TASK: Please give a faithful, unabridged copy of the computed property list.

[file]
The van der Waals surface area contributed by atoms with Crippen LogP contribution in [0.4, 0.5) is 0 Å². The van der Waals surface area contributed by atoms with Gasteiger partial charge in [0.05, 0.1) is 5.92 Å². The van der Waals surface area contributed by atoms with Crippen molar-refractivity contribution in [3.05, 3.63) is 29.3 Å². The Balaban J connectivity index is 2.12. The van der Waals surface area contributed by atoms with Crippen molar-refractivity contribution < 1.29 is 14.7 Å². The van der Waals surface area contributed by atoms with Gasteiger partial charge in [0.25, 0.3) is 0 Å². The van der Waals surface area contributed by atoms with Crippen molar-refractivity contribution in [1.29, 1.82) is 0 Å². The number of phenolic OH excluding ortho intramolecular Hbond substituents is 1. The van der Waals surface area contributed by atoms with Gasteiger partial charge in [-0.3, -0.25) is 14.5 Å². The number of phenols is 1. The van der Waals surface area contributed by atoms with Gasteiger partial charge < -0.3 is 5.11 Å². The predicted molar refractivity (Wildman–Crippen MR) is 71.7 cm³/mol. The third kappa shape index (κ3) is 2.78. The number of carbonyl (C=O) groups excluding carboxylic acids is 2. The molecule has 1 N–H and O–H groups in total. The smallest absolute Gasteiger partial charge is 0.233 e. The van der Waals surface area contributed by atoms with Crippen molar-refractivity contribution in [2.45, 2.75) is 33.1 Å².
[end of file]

The van der Waals surface area contributed by atoms with Crippen LogP contribution in [0.4, 0.5) is 0 Å². The van der Waals surface area contributed by atoms with Gasteiger partial charge in [0.05, 0.1) is 5.92 Å². The van der Waals surface area contributed by atoms with Crippen molar-refractivity contribution in [3.05, 3.63) is 29.3 Å². The Balaban J connectivity index is 2.12. The van der Waals surface area contributed by atoms with Crippen molar-refractivity contribution < 1.29 is 14.7 Å². The van der Waals surface area contributed by atoms with Gasteiger partial charge in [0.25, 0.3) is 0 Å². The van der Waals surface area contributed by atoms with Crippen molar-refractivity contribution in [1.29, 1.82) is 0 Å². The number of phenolic OH excluding ortho intramolecular Hbond substituents is 1. The van der Waals surface area contributed by atoms with Gasteiger partial charge in [-0.3, -0.25) is 14.5 Å². The number of phenols is 1. The van der Waals surface area contributed by atoms with Gasteiger partial charge < -0.3 is 5.11 Å². The predicted molar refractivity (Wildman–Crippen MR) is 71.7 cm³/mol. The third kappa shape index (κ3) is 2.78. The number of carbonyl (C=O) groups excluding carboxylic acids is 2. The molecule has 1 N–H and O–H groups in total. The smallest absolute Gasteiger partial charge is 0.233 e. The van der Waals surface area contributed by atoms with Crippen molar-refractivity contribution in [2.45, 2.75) is 33.1 Å².